Throughout the two weeks at LIYSF, participants had the opportunity to attend several plenary lectures that were held at the Royal Geographical Society.
These plenary lectures focused on different areas of Science, Technology, Engineering and Medicine (STEM), with the underlying connection being the theme for LIYSF 2019, ‘Science At The Interface.’ They provided participants with an excellent opportunity to further their interest in a certain area of science and technology, or to expand their repertoire within the STEM field.
The Plenary speakers and lectures for LIYSF 2019:
Each plenary speakers shared their incredible journey into their distinguished fields of science and technology, a testament to the prestigious accomplishments and advancement these inspiring speakers have had within the global science community.
Their research explores different ways to examine the brain of young people in countries where accessibility to the latest medical resources are not readily available. Professor Elwell shared her team’s research into creating the world’s first oxygen imaging system that allows medical professionals to non-invasively undertake brain imaging through mapping brain oxygenation.
“Science is not done by one person, it is a multidisciplinary pursuit”
Dr Gemma Bale similarly addressed another problem through her research which was, ‘can we monitor brain health while baby is in intensive care?’ Dr Bale’s research provides a safe way to undertake brain imaging in babies a lot earlier on in their developmental stages through using Near Infrared Spectroscopy.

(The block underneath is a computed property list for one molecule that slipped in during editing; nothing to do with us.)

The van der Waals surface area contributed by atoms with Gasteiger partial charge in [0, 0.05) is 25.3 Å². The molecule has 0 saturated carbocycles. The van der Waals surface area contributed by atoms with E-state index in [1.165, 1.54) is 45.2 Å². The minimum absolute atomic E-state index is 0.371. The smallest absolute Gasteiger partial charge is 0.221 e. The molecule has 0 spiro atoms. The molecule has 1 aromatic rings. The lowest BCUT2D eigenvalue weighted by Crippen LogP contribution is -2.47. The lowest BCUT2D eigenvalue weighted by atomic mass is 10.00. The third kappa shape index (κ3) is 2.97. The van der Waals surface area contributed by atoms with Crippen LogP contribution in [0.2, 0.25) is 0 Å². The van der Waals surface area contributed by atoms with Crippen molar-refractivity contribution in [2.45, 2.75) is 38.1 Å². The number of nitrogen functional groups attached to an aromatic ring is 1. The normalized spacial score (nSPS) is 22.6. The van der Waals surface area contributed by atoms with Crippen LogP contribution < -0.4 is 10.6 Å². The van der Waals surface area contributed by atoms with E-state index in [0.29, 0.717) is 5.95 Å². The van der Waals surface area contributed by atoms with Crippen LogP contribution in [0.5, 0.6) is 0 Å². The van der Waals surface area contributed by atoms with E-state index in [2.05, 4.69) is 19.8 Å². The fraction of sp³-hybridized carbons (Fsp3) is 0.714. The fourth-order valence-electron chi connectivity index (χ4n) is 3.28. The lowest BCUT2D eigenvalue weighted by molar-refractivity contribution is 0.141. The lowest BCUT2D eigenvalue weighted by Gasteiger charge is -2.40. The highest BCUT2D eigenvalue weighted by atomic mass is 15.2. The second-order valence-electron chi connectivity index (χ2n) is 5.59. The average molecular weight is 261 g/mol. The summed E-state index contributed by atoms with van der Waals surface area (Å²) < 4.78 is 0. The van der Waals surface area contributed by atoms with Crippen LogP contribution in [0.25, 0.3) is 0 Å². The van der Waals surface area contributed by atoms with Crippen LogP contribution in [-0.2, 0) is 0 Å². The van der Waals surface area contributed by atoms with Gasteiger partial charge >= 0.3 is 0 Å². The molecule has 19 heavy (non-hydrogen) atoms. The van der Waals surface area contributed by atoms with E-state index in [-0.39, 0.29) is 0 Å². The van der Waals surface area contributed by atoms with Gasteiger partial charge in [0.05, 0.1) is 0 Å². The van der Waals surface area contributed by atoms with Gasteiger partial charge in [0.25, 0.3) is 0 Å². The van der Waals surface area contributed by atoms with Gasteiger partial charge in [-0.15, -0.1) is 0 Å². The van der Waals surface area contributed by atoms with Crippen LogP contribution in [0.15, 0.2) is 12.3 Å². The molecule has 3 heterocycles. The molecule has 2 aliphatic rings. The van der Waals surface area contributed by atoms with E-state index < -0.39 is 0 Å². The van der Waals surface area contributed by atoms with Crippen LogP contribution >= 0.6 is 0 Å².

Professor Elwell and Dr Bale are pioneering the future of brain monitoring while addressing a global problem.
“Unmet need and innovation, when these two parts merge, that’s when we see success.”
Professor Dame Jocelyn Bell Burnell was another captivating plenary speaker at the 61st LIYSF. Participants were fortunate to have Professor Dame Bell Burnell, a pioneer in astrophysic and a Nobel Prize recipient share their research and journey into transient astronomy.
Professor Dame Bell Burnell shared the developments in Charged Couple Devices (CCDs) and computing and how these are changing the way astronomers are able to observe the night sky. Transient astrophysical events were typically captured by long exposure times, however, Dame Jocelyn describes how improved CCDs and computing capabilities have allowed for repeated short observations, consequently opening a new domain in astronomy.
During an interview with Professor Dame Bell Burnell, she left participants with this advice as they embark into exciting, mysterious and something scary field of science.
“Hang in there, don’t give up too easily, no job in life is going to be absolutely straightforward, so you will need tenacity, persistence.”
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